That man is Stuntman Mike, who introduces himself later that night at the bar they all go to. He is certainly an odd fellow, and people are scared of the gruesome scar that goes down the left side of his face. When he offers to take a young woman (Rose McGowan), who is clearly intoxicated, home, she accepts as everyone in the bar tells her of Stuntman Mike and the movies he has been in. However, what she and anybody else knows, is that he is actually a crazed serial killer, who preys on young girls. He loads them up in his "death proof" car (which we later find out is only applicable for the driver), and then crashes the car or swerves around violently until the girl dies in the passenger seat.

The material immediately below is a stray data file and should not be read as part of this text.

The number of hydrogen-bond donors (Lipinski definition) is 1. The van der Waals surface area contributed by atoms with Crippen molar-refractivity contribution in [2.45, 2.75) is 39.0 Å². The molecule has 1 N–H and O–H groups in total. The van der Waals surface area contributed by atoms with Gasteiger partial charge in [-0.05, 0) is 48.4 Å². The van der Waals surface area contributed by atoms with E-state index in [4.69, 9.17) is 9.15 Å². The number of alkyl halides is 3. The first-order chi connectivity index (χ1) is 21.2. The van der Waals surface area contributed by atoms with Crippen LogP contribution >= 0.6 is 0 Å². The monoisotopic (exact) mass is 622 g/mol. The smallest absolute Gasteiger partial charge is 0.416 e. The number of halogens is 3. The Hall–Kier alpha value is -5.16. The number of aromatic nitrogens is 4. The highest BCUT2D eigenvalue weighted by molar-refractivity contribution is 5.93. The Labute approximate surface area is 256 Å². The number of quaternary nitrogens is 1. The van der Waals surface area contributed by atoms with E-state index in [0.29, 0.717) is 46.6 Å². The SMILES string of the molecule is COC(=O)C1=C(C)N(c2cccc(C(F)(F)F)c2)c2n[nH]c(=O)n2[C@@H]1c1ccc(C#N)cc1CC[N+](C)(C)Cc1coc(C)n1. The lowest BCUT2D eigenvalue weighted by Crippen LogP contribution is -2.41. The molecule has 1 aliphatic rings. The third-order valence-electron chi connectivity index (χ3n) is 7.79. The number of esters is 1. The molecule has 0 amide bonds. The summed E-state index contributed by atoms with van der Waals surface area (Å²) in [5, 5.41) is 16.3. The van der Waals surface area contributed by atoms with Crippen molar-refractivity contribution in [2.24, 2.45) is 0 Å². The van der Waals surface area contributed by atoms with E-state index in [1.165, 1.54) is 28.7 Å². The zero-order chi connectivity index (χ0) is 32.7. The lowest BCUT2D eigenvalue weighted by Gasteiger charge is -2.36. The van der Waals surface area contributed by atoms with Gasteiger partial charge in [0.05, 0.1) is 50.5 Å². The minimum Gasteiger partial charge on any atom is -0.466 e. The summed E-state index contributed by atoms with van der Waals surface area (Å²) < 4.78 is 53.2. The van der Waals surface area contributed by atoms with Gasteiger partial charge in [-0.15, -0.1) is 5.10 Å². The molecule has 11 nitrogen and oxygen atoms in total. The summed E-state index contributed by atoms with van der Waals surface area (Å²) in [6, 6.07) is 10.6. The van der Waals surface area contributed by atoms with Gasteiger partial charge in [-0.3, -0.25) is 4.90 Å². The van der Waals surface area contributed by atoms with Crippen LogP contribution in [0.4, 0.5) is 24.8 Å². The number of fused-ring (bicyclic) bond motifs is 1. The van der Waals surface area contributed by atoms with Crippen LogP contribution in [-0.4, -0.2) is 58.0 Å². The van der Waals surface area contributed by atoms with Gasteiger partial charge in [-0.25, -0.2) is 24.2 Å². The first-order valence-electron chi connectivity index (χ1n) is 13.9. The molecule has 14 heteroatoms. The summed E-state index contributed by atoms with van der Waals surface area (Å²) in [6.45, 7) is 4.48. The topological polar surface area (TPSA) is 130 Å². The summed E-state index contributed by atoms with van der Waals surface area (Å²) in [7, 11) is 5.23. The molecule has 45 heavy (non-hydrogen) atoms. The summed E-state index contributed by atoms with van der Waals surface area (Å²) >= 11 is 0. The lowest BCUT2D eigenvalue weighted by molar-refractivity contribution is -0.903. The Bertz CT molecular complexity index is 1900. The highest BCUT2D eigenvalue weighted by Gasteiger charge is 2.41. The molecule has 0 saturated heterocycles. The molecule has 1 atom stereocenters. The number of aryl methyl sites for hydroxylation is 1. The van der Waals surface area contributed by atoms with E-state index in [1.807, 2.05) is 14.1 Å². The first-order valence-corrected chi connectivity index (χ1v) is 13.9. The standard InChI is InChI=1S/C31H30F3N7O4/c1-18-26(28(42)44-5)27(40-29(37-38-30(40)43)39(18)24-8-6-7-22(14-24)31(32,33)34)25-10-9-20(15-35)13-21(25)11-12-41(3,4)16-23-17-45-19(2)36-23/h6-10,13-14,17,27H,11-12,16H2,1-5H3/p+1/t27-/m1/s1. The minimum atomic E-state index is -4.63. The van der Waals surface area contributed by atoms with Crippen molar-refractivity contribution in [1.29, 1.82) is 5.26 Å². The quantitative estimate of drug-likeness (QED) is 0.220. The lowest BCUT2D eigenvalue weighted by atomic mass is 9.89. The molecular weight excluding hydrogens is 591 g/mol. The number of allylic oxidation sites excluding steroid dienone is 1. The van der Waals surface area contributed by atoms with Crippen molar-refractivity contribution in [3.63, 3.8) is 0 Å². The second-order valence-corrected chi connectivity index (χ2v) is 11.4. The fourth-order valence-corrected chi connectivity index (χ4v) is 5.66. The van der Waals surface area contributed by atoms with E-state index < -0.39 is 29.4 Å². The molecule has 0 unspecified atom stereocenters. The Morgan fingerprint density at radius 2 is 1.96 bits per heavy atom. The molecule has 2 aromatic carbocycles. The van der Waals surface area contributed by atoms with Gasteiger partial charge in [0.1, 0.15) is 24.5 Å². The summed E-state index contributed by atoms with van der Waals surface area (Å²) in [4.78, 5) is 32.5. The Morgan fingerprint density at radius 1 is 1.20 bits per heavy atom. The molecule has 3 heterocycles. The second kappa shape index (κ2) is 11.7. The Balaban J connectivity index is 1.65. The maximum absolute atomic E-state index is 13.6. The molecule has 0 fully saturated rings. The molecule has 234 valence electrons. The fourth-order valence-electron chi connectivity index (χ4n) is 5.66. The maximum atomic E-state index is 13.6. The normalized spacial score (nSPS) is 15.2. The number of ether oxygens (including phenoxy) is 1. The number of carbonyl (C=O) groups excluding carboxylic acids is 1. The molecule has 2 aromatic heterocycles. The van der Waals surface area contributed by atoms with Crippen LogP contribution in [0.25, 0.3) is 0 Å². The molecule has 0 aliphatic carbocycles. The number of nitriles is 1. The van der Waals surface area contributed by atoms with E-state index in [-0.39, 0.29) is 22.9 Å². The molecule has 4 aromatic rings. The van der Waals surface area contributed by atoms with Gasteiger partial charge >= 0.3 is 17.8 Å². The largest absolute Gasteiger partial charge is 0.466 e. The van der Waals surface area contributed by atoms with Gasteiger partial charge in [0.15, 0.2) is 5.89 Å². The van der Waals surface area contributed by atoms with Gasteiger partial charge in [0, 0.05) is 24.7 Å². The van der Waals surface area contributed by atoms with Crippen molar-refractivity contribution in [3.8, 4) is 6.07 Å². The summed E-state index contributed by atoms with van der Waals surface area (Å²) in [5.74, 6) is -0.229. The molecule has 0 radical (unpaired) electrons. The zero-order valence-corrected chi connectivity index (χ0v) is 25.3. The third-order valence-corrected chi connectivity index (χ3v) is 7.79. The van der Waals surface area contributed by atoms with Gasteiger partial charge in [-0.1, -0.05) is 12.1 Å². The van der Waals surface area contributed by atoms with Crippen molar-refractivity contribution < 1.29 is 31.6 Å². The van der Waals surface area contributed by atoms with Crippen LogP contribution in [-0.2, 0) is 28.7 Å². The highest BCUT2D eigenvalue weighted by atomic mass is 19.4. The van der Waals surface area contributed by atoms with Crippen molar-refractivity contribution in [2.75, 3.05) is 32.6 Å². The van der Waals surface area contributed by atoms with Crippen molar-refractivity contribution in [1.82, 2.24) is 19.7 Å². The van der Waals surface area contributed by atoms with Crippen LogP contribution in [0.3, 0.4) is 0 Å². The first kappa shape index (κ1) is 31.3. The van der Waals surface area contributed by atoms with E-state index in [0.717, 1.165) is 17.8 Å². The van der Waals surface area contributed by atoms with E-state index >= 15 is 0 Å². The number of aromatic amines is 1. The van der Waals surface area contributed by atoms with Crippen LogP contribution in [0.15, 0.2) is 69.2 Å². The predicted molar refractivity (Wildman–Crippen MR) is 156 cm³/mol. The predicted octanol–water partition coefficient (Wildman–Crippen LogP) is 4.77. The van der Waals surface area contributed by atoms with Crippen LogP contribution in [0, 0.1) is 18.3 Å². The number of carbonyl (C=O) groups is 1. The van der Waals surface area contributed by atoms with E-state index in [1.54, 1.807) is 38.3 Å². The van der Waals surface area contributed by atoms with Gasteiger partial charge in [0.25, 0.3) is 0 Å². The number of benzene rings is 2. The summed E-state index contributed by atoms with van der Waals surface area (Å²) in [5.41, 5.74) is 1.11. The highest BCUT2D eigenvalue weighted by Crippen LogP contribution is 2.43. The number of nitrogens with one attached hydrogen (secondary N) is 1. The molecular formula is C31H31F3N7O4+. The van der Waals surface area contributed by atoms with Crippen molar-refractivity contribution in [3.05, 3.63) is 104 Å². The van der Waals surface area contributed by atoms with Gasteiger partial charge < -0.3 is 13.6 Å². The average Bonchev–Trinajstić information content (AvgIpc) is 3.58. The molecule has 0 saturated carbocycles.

This movie is split into two halves in a way, and I would say this is definitely the weaker half of the two. Much of this segment focuses on the young women talking and complaining to each other about the things going on in their lives, and the gruesome murders that the Grindhouse films are known for don't really start until the last couple minutes of this half of the film. Because of how it is structured and the dialogue they are given, the three women are very unlikable characters. If Tarantino tried to make them into likable protagonists, in his vision of how women talk and interact with one another, then I think he failed at that as the viewer is finding themselves rooting for Stuntman Mike in a way.
Now, this is not to say the audience condones what Mike is doing, but in a way, it feels like the women and their posse of men are the true bad guys here. Consider the scene where two of the guys, played by Eli Roth and Michael Bacall, are at the bar next to Mike to grab more shots for the ladies, hoping to get them drunk enough to end up in their bed for the night. They see Mike and the nasty scar that goes down his face, and instantly criticize and mock him for how he looks. Why would we, as the viewer, like characters like this?